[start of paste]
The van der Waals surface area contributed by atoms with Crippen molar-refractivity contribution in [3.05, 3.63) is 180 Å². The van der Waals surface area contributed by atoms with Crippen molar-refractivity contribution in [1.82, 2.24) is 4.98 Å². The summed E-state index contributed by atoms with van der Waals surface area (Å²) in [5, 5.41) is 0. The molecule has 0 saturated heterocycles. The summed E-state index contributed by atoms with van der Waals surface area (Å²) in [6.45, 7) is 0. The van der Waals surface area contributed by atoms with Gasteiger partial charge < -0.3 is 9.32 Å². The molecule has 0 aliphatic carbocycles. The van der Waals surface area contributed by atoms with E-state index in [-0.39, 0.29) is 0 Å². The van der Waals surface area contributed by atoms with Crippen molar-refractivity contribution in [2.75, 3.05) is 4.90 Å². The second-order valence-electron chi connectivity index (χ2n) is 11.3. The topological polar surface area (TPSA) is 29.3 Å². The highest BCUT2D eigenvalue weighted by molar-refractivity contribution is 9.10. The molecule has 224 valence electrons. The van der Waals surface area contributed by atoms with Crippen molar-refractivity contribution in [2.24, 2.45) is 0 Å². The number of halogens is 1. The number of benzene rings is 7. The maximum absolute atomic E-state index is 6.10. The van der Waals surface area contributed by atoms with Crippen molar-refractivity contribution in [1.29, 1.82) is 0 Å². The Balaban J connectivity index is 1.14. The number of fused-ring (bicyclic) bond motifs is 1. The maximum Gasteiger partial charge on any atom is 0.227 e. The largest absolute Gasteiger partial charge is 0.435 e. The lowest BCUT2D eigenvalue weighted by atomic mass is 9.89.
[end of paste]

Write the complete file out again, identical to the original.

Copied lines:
The van der Waals surface area contributed by atoms with Crippen molar-refractivity contribution in [3.05, 3.63) is 180 Å². The van der Waals surface area contributed by atoms with Crippen molar-refractivity contribution in [1.82, 2.24) is 4.98 Å². The summed E-state index contributed by atoms with van der Waals surface area (Å²) in [5, 5.41) is 0. The molecule has 0 saturated heterocycles. The summed E-state index contributed by atoms with van der Waals surface area (Å²) in [6.45, 7) is 0. The van der Waals surface area contributed by atoms with Gasteiger partial charge < -0.3 is 9.32 Å². The molecule has 0 aliphatic carbocycles. The van der Waals surface area contributed by atoms with E-state index in [-0.39, 0.29) is 0 Å². The van der Waals surface area contributed by atoms with Crippen molar-refractivity contribution in [2.75, 3.05) is 4.90 Å². The second-order valence-electron chi connectivity index (χ2n) is 11.3. The topological polar surface area (TPSA) is 29.3 Å². The highest BCUT2D eigenvalue weighted by molar-refractivity contribution is 9.10. The molecule has 224 valence electrons. The van der Waals surface area contributed by atoms with Crippen molar-refractivity contribution in [2.24, 2.45) is 0 Å². The number of halogens is 1. The number of benzene rings is 7. The maximum absolute atomic E-state index is 6.10. The van der Waals surface area contributed by atoms with Crippen molar-refractivity contribution in [1.29, 1.82) is 0 Å². The Balaban J connectivity index is 1.14. The number of fused-ring (bicyclic) bond motifs is 1. The maximum Gasteiger partial charge on any atom is 0.227 e. The largest absolute Gasteiger partial charge is 0.435 e. The lowest BCUT2D eigenvalue weighted by atomic mass is 9.89.